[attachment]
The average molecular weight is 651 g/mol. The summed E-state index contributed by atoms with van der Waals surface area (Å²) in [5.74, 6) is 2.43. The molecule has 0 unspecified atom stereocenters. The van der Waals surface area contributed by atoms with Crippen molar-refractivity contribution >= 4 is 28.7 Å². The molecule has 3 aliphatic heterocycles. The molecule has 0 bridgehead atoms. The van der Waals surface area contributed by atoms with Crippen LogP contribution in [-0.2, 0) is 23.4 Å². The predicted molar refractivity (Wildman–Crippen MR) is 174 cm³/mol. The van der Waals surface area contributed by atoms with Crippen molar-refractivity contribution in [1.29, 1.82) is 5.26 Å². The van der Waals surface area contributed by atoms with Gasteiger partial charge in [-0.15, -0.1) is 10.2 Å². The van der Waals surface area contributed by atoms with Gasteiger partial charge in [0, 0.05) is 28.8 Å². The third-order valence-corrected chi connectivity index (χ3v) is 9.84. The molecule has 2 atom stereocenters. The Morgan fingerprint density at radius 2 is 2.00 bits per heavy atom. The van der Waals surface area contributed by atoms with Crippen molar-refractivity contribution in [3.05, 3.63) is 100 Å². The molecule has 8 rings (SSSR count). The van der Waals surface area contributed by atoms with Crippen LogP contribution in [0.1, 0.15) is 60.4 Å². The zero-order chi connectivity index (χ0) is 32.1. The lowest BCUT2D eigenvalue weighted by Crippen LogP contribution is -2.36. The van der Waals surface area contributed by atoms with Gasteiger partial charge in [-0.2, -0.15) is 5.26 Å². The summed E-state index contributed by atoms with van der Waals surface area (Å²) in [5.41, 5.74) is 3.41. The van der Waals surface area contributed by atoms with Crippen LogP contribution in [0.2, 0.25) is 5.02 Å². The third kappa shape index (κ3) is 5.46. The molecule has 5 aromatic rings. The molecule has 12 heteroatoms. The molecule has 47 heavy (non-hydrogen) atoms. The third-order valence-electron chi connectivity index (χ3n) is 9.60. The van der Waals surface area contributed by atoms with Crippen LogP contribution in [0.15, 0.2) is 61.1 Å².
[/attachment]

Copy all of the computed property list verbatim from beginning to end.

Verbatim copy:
The average molecular weight is 651 g/mol. The summed E-state index contributed by atoms with van der Waals surface area (Å²) in [5.74, 6) is 2.43. The molecule has 0 unspecified atom stereocenters. The van der Waals surface area contributed by atoms with Crippen molar-refractivity contribution >= 4 is 28.7 Å². The molecule has 3 aliphatic heterocycles. The molecule has 0 bridgehead atoms. The van der Waals surface area contributed by atoms with Crippen LogP contribution in [-0.2, 0) is 23.4 Å². The predicted molar refractivity (Wildman–Crippen MR) is 174 cm³/mol. The van der Waals surface area contributed by atoms with Crippen molar-refractivity contribution in [1.29, 1.82) is 5.26 Å². The van der Waals surface area contributed by atoms with Gasteiger partial charge in [-0.15, -0.1) is 10.2 Å². The van der Waals surface area contributed by atoms with Gasteiger partial charge in [0, 0.05) is 28.8 Å². The third-order valence-corrected chi connectivity index (χ3v) is 9.84. The molecule has 2 atom stereocenters. The Morgan fingerprint density at radius 2 is 2.00 bits per heavy atom. The van der Waals surface area contributed by atoms with Crippen molar-refractivity contribution in [3.05, 3.63) is 100 Å². The molecule has 8 rings (SSSR count). The van der Waals surface area contributed by atoms with Crippen LogP contribution in [0.1, 0.15) is 60.4 Å². The zero-order chi connectivity index (χ0) is 32.1. The lowest BCUT2D eigenvalue weighted by Crippen LogP contribution is -2.36. The van der Waals surface area contributed by atoms with Gasteiger partial charge in [-0.2, -0.15) is 5.26 Å². The summed E-state index contributed by atoms with van der Waals surface area (Å²) in [5.41, 5.74) is 3.41. The van der Waals surface area contributed by atoms with Crippen LogP contribution in [0.2, 0.25) is 5.02 Å². The third kappa shape index (κ3) is 5.46. The molecule has 5 aromatic rings. The molecule has 12 heteroatoms. The molecule has 47 heavy (non-hydrogen) atoms. The third-order valence-electron chi connectivity index (χ3n) is 9.60. The van der Waals surface area contributed by atoms with Crippen LogP contribution in [0.15, 0.2) is 61.1 Å².